Anant Pai: In 1967 Television had just begun in India on an experimental basis. One fine evening in Delhi, I happened to pass by a shop which had a television on display. I stopped to watch out of curiosity, a quiz was on, the question asked was “Who is the mother of Ram?” none of the 5 participants knew the answer. The next question on the Greek god Olympus was answered by all. This stuck me. I realized that there was a need for informing the youth of India of our own culture. On returning to Bombay, the thought still persisted in my mind. My nephews used to publish a small magazine called the family magazine, they used to be crazy about comics, Archies were unheard of then. There was a comic book I had read about an English boy who wanted to go to the big city of London. Like a flash of lightning, it stuck me that here was a way in which to inform the children of India about their own culture. Besides I was also aware of the craze thanks to my job at Times’ Indrajal comics. I took my idea to many publishers but in vain. Animation ‘xpress : Why did you not publish with Indrajal comics where you were working? Anant Pai: TOI is and was a mighty organization, it would have taken a lot of persuasion and meetings before which I could even speak to the people in charge .It was headed by R N Shukla then. I left a very good job at the TOI to pursue my interest in Indian comics. Finally I met G L Mirchandani and H G Mirchandani who showed some interest(1970). They were however cautious and to begin with, asked me to work on some fairy tales that they had rights for the Indian region to. The first 10 issues of the Amar Chitra Katha were therefore not Indian culture or mythology but tales like Red Riding Hood and Jack & the Beanstalk. Animation ‘xpress : What kind of characters were popular or memorable in animation out then besides the Disney ones of course? Bhimsain Khurana: I remember 1 character – Mauji Ram- It was Ram Mohan’s character. I was learning as an animator and was doing backgrounds for it. Rammohan do you remember that stint at Prasad? Ram Mohan: Yes I do, we were together at Prasad too. I think it was between 1968 and 1971, I was with Prasad productions and then I started my own studio in 1971. Prasad had a nice place in filmcenter at Tardeo. They had an oxberry animation camera. It was surprising to see that Prasad which was into live action, had invested a lakh and a a half rupees in an animation camera. The funny thing is that they didn’t know that animators were needed to make animation from that camera and it wouldn’t do things on its own. When they got in the machine and realized that they would need animators to use it, they were suggested my name. They contacted me and asked me whether I was interested in shifting base to Chennai where they were set up. I told I would love to use the camera but they would have to set it up in mumbai. That’s how when I moved from Films Division after being there for 12 years. I was with Prasad Productions for 3 years and then set up my own independent unit in 1971. Animation ‘xpress : So were you one of the first animators in the country? Ram Mohan: We were one of the first few, but animation was in India since quite a while, on a small scale though. There was Hunnar films which had 2 partners, Baptista and Vijaykar, then there was Kantilal Rathod who had a small studio. Then there was Dadasaheb Phalke earlier on. Actually the story of how Dadasaheb Phalke did some animation is interesting. He was a multi talented personality and was also a very good magician. During the first world war, import of raw stock was shut down. Dadasaheb had a little stock left with him and he possibly couldn’t shoot much of live action with it. So using his resourceful and creative mind, he animated simple objects, like match sticks and coins, pushing them around under his hand cranked camera , and photographing them, one frame at a time Dadasaheb also did a lot SFX using animation for Harishchandra and other mythologicals he produced. Animation ‘xpress : If you were to start your careers, given today’s times and opportunities would you still like to get into animation? Does that which attracted you to animation 5 decades ago, still exist in animation? Does that which got them into animation still exist in it? Bhimsain Khurana: See those times were different, there was a lot of challenge. We were actually like tapasvis, working in the dark studio, drawing and painting each frame, shooting it and then waiting for the processing in labs after which we could see the results. Then we would have our corrections. It demanded a lot of patience… I think even today though the tools have very much changed, animation is as exciting and interesting. Ram Mohan:I have worked in conventional animation for 4 decades. Since the past 4 years or so I have been doing computer animation and I have got fascinated by it. The challenge has been to create characters using computer animation and to see if it is possible to get the same level of flexibility as 2d on computer, that’s the challenge and it is becoming very much possible with the software getting to be more and more versatile with each version. Computer animation has made me feel fresh and excited all over again. Bhimsain Khurana: Today the art has grown, the tools have changed, the results are more fascinating. Regardless of all this it is the story that has to be well told and that will never go. Anant Pai: I would like to add my own bit to this, I feel that there is a lot of violence in animation today. I am releasing an animated VCD this 19th. It is full of universal values for kids told in simple yet engaging story format. The old woman and the beast has an animated uncle Pai and I have sung for it too. It is flash animation and looks very appealing. The animation has been done in Kolkatta. I have of course supplied my own storyboards and key illustrations. A snapshot from UNICEF’s Meena web page Animation ‘xpress : What work done in the past 5 decades has given you the most satisfaction? Ram Mohan: – When I joined Films Division, the kind of films we did then were purposeful. After that I went into doing commercials for the next 25 years. I do not remember much from those 25 years. I returned to social communication with an initiative called Meena. Meena was a project for the South Asia Regional Office of UNICEF. It was one of the most satisfying things I did in my career. UNICEF gave me a lot of creative freedom. When I went to Bangladesh, I realized how popular the character had become. Meena had become a cult figure in Bangladesh and that was one of the most personally rewarding projects for me. Anant Pai: Krishna is one of my favorites and I must say that the Amar Chitra Katha that I did on Krishna is one of the most satisfying ones in my career. I also got a lot of satisfaction from doing The Gita. I am satisfied with whatever I have done, because I believe that one must do one’s best and move on. Till last year the Amar Chitra Katha had sold 86 million copies worldwide and have been printed in 38 languages. The largest single bulk order for any title has been for 50,000 copies of Jesus Christ (92 pages bumper issue) that too in a local language called Ibaan by an organisation in Africa. Still from Bhimsain’s -Ek Anek Ekta Bhimsain Khurana: For me its different, whenever I do something, I feel dissatisfied at the end of it. There are so many flaws and errors that I want to rectify. I though am very happy with the kind of success that Ek Anek Ekta met with. I did it for an organization called NCERT.I wasn’t asked to come up with a social message, I was given complete freedom and I just came up with this and it became very very well known. Thanks to Doordarshan which might have aired it thousands of times. Anant Pai: Besides Amar Chitra Katha, I get a lot of recognition for Tinkle too… Animation ‘xpress : So Life begins at 75? Life begins at 75 ! Ram Mohan: For me it has just begun,and I have just moved into the exciting field of computer animation. When we speak of film making we consider 4 elements: Narrative – Design – Sound – Performance Animation ‘xpress : What about creating animation for Indian Television?How feasible and possible is it? Ram Mohan: When we talk of Indian animation content, the source is from mythology, and folklore, but beyond that we should also think of the great visually rich Design culture that India has. There is such a rich treasure house that we posses. It has been hardly used in Animation. I remember one of Bhimsain’s movies which was done on Warli paintings, it was so beautiful. Let’s do Indian designs and evolve our own style of animation. The style of animation,in terms of its pace,fluidity, performance etc. is dictated by the design. One approach we could use is of using lesser frames, limited number of drawings,with greater emphasis on design and sound. That would help in getting down costs, Today if we approach a TV Channel demanding RS 20 labs per episode, they are going to turn it down. Animation is about narrative and about style, we can surely work out cost effective alternatives to come up with very interesting original Indian fare for the TV channels. We can try Flash, or maybe simple cutouts, simple techniques work within the limitations and extensions of the technology you have and still come up with interesting animation films (episodes). “Today if we approach a TV Channel demanding RS 20 lacs per episode, they are going to turn it down. Animation is about narrative and about style, we can surely work out cost effective alternatives to come up with very interesting original Indian fare for the TV channels” Ram Mohan speaks Bhimsain Khurana: – Whatever the technique, it is finally about story telling. Ram Mohan: To convert the vast treasury of stories and design heritage into animated content we require a good deal of money, just as the Japanese developed anime we need to have our Indian ethos. Bhimsain Khurana: Actually Ram Mohan, we did those kinds of things earlier on didn’t we? But we never got enough government support. I made 26 half hour episodes of Vartamaan for Doordarshan, following which I made Lok Gatha which never made it to the screen thanks to the erratic and bureaucratic functioning at the concerned houses. Anant Pai: While you people are talking about Indian flavors,designs and stories for making animated content, I would like to share my view. I started with Indian mythology in Amar Chitra Katha but gradually as ACK became famous and popular across the world, I started publishing titles on world personalities and cultures across different lands. I think given today’s markets and global culture, we ought to teach the child the right values of life when he is young and ready to imbibe. Simple essential values like- There is joy in sharing Everyone in his place is important There are so many simple values that make life better, these values when conveyed through animation or comics are such that whether the child is in India or Russia or France or US, the values are universal, making content which such universal messages makes the entire world an audience. “There are so many simple values that make life better, these values when conveyed through animation or comics are such that whether the child is in India or Russia or France or US, the values are universal, making content with such universal messages makes the entire world an audience” Anant Pai speaks Ram Mohan: It is not easy to introduce different styles of animation because the world has been so dominated by Disney and Hollywood. People are not aware of the kind of animation done by eastern Europe. People used to jeer at Japanese anime, but today anime has become a cult in the US too. We have to find a way of popularizing different types of animation, There have to be shows about animation films. We should do an animation film show where different styles and stories in animation are shown to the audience and each theme and concept is explained by Uncle Pai who has his own way with kids and they love him. What do you say Pai? Anant Pai: Of course that would be wonderful Bhimsain Khurana: We need good film makers, exhibitors and sponsors to come ahead and volunteer I was thinking of a serial in which I start demonstrating and teaching children about what animation is. We need to imbibe an animation culture in our children. The attack has to be on all fronts. It will take yet another generation of children, because the current generation has already got its tastes and likes. Anant Pai: Today the IQ in children is quite high but EQ is low. Animation ‘xpress : What about contemporarising our content, why dig into the past texts and content for coming up with Indian fare, why the dhoti clad pandits and apsaras in every Indian fare? Ram Mohan: Disney made a film called Mulan which had Chinese clothes, Chinese fare yet people over the world liked it. Alladin was Arabic in its look. As long as the story connects, I don’t think there is need to contemporise the look. In trying to ape the westerners we have degraded our values We need to revive our values I feel sorry for Indian Kids. Anant Pai: We have such a treasury of stories which are about values. Kids, when exposed to those stories can grow mentally as well as mature evolve emotionally. Did you know that the Panchatantra has gone all over the world in ACK. Ram Mohan: Panchatantra is but one small part of the Katha Sarit Sagar Comic Publishing does have a future in India! Animation ‘xpress : What about Comics – do you see any future in them in India? Ram Mohan: Of course yes. We are doing work for the Johns Hopkins University, they are making comics for adolescents in Bangladesh related to health issues. Comics always have an appeal. Even food and agriculture related organizations come out with comics to educate the rural. Anant Pai : Till today I am amazed and overwhelmed by the kind of love and warmth I receive wherever I go in the world. The kind of fascination that children the world over have for tinkle and Amar Chitra Katha is amazing. Animation ‘xpress : What do you think is essential to the growth of animation culture in India? Ram Mohan: the training and academic approach to animation is lacking. A lot of people have taken to animation as a vocation . Animation is seen here as skilled labour. The animator is looked upon as either a technician or a craftsman, he is not looked upon as an artist. Animation ‘xpress : Do you blame the sweatshop culture for that? Ram Mohan: I dont say that it is wrong ,the foreign exchange that flows into the country is welcome and that is a separate track altogether. The better it does the better for animation, but additionally we have to go beyond that and see animation as an art form. Animation is film making in its totality. Music, choreography, story telling, histrionics in the animating of characters. We actually need to have an IIT for animation. Call it IIA. I would like to talk about it to officials. But there is another problem. Where is the faculty? We need to get the teachers to come in and teach from abroad. Bhimsain Khurana: An animator requires to be of a different mettle. At least an animation film maker. It is a very personal thing, it also requires commitment to society, a high intellect, values and a frame of mind. Animation ‘xpress : Do you think that most of the workforce working in Indian studios today on International projects could be described in the above terms? Ram Mohan: There’s no harm in work for hire, they will boost the economy, but the bar of animation will not be raised by it. It is not contributing anything to the Indian animation culture. Bhimsain Khurana: There is money being put into animation out here. But where is that money coming in from? It is the businessmen who invest and their objective is single to make more money. They look at animation as one thing – Business. Animation ‘xpress : What are your ambitions today? Ram Mohan: – Animation education – Today the only source from where I can get good talent is the NID. I have been sponsoring students from the NID for the past 3 years in their diploma projects. I hope to continue to do that. I look upon the Films Division as my Alma Mater and it makes me sad to see that it is going to seed. Therefore I was pleasantly surprised to see them get in digital technology finally this year. I have also encouraged the NID students to approach the CFSI and Films Division. I liasoned between them. I have also advised the films division not to depend on their staff of 10-15 people who are all set to retire. Get freelancers and put your digital equipment to use is what I tell them. Bhimsain Khurana: It is too early but there is something on my mind, I will talk about it when I make up my mind. When I cam to Mumbai from Lucknow, I had nothing. Ram Mohan has in a way been my teacher, he’s taught me a lot. Animation ‘xpress : I was with some very bright youngsters from the industry yesterday,they were talking about collaborating and sharing knowledge. What do you have to say about that? Ram Mohan: See, As individuals we Indians are all very creative and talented, but when we are put together, things don’t work out well. Animation ‘xpress : But sir, the same creative and talented Indians when put together in Live action come up with so much of great stuff like for e.g. Lagaan Ram Mohan & Bhimsain Khurana in unision: Lagaan had great individuals like Ashutosh and Aamir at the helm. You need strong individuals to drive and bind teams. Animation ‘xpress : Which animation coming out of India has been impressive lately? Ram Mohan: The Deewana music video surely comes to mind. Shrirang and Suhel have done some amazing animation. I loved it and was very amazed to see the kind of applause that this Indian entry got from the audience at the Annecy Festival this year. It won an award there as the best commissioned film of the year! Yet another animation that comes to mind are the elf commercials. I think Chetan Sharma(Animagic) has done them. The commercials are very very impressive.When I see great work coming out of people who have worked with me, started their career in animation with me, I get a lot of satisfaction, I loved Simi’s work in Ice Age too. She too started her animation career at Ram Mohan Biographics. Animation ‘xpress : You and Bhimsainji must be having quite a few anecdotes to share? -That was funny! – Rammohan shares a joke with Bhimsain and Animation ‘xpress Bhimsain Khurana: Oh yes, Rammohan do you remember the Andaman episode? Ram Mohan (Laughing): Oh yes, see besides doing character animation, there was a lot of maps and documentaries that we did while at Films division. During the China war, we were doing a map of India. The map was included in a short film There were about 6 levels of screening before a film finally got the screening certificate. This particular film was at the final screening in front of the review committee and someone suddenly noticed that there was no Andaman and nicobar in the map of India. This was after 5 screening commitees had passed it. Bhimsain Khurana: And you know who was blamed? The poor artist who animated the map.(Laughs) Animation ‘xpress : In 5 decades you must have worked with quite a few people – some remarkable people whom you’d like to talk to us about? Anant Pai : The notable illustrators who breathed life into the ACKs were Ram Waeerkar, Dilip Kadam , Souren Roy and Pratap Mullick. Artists like Ram Waeerkar and Pratap Mullick did a lot of research work on their own and this used to show in their work. Dilip Kadam has his own art unit at Pune called Trishul Comico Art. Together with his son Omkar they supervise a team of around 10 artists, doing illustrations for comics and also animation work. Ram Mohan: G.S.Saraiya – He was the officer in charge of the cartoon film unit at Films Division in the early 60’s (He is the maker of one of India’s biggest and highly acclaimed movies -Saraswatichandra) Pramod Pati – Pramod wasn’t an animator, but he had received some training from Jiri Trnka from Czechoslovakia. He brought in a lot of sensibilities in terms of design. Claire had inculcated in us a Disney sensibility while Pramod brought in his exposure and experience from Eastern Europe. Jahangir Bhavnagary – Before deputing at Films Division for a couple of years, Jahngir had been head of UNESCO at Paris. He made the remarkable films RADHA_KRISHNA and AKBAR where he shot miniature paintings with a rostrum camera and the films were very beautiful. His miniature film RadhaKrishna got an award at the Berlin film festival among many others. James Beveridge: James was an ace documentary film maker and he had a lot of views and comments to share on our animation projects. Ram Mohan: – Once we moved to Prasad Productions, we had a lot of contact with mainstream film makers. We did an animated song for BR Chopra’s Pati Patni aur Woh, then there was the opening sequence in Satyajit ray’s Shatranj Ke Khiladi. The animated opening sequence was a political cartoon, and was done in the typical east India company kind of drawings. We did an animated sequence for Mrinal Sen’s hindi film, Bhuvan Shome, for Raj Kapoor’s Biwi O Biwi, then there was this interesting thing we did for Do aur Do Paanch. Very often though we never got our remuneration from some of these film makers. Another interesting thing that happened recently was when I met Rakesh Roshan for Jadoo. I had done an animation for his film Kaamchor long ago and he instantly recollected that. Animation ‘xpress : What International animation has impressed you lately? Ram Mohan: TV cartoons are sometimes innovative: Samurai Jack was refreshingly different when it started. The designing was beautiful. But they soon begin to pall because the story ideas are so repetitious. Then there are a lot of lovely shows being made for pre schoolers. One of the best ones according to me is Kipper. Then there is Jungle Book. Talking about opportunities and where we could have evolved, it would be necessary to understand that most of the years that we were in animation, it was not this glamorized and high end profession that it is portrayed as today. 50% of the work I did was commercials. You know what, Animation has so much to give for those who are sensitive to it. I remember while working on Meena for UNICEF, Meera aghi who was in charge of testing the Meena films across the south asian countries was very skeptical about animation working well with the rural people of 3rd world countries. She took the films to a tour of across the Indian sub continent visiting countries such as Pakistan, Nepal, Bangladesh etc. On returning she came to me and said,”I take back my words, animation works very well with them. It is so fascinating to observe them identify with these drawn characters, responding to them as if they were real people” Bhimsain Khurana: I must say one thing that how much so ever we talk about animation training or animation education. A man is a born animator. Look at Ram Mohan or myself, we never knew we were going to get into animation, we just sort of glided into it. Look at Mr Pai, he is a science student he just got into story telling. There is an X amount which can be taught but it is best to evolve by following your own instincts and observing and learning from the work of the greats. “The most uncorrupted way to learn animation is to follow one’s own instincts. Best artists never come out of art schools. Animation will always remain a very personal art”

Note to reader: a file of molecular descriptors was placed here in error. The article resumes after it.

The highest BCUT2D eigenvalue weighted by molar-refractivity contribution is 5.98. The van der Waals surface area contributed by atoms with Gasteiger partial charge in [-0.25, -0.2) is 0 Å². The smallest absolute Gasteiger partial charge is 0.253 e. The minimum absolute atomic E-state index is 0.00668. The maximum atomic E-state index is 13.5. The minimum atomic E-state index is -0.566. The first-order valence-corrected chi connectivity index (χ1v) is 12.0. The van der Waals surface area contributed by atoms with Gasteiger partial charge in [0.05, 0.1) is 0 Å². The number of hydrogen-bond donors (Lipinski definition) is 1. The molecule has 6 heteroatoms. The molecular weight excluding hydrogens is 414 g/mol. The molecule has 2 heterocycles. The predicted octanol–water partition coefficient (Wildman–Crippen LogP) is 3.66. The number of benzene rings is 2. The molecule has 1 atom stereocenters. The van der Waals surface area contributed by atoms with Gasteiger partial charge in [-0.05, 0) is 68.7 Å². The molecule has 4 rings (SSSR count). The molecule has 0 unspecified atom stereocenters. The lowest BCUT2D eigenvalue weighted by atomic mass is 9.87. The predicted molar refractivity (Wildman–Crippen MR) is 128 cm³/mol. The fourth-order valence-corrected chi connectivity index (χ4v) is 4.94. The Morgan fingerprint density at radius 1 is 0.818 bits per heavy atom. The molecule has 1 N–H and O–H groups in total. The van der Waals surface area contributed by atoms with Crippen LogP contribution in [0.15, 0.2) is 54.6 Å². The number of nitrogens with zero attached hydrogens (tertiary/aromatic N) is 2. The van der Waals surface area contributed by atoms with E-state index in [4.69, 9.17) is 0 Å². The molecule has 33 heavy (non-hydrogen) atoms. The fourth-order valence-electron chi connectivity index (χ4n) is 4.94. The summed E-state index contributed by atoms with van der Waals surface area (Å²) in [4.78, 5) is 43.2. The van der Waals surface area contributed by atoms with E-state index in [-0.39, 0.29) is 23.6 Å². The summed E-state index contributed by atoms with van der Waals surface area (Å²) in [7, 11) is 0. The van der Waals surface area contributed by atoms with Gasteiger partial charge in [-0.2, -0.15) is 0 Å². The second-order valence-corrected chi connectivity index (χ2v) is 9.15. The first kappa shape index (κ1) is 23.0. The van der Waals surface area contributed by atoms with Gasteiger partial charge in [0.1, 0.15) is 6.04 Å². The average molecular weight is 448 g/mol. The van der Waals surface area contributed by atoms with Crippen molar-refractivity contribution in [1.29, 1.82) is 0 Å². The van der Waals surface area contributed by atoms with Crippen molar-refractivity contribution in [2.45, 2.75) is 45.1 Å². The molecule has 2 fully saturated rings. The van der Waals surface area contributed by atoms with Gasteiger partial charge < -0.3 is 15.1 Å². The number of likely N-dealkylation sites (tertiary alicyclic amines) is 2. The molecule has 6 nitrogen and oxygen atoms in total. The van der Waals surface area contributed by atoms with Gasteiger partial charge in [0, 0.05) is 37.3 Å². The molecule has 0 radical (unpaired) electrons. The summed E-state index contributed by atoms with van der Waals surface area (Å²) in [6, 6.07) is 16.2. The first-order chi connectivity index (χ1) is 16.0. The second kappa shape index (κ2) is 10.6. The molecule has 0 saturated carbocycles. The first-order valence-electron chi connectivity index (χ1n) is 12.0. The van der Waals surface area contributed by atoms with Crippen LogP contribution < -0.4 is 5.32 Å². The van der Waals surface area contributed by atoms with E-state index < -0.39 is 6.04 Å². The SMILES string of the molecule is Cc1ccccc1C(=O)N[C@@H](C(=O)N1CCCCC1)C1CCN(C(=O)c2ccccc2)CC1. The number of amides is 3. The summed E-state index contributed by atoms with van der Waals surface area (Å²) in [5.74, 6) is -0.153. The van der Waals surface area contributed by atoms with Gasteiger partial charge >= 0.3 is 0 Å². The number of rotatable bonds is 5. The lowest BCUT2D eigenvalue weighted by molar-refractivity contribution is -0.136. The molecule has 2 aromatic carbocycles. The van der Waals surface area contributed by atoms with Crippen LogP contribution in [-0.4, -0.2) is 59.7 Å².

Bhimsain Khurana speaks

The most uncorrupted way to learn animation is to follow one’s own instincts. Best artists never come out of art schools. Animation was, is and will always remain a very personal art.

Much as we would love to go on… our esteemed guests had their schedules and meetings to follow. The 3 hours alloted to us were coming to an end…. but the story doesn’t end here… it goes on… keep reading Animation ‘xpress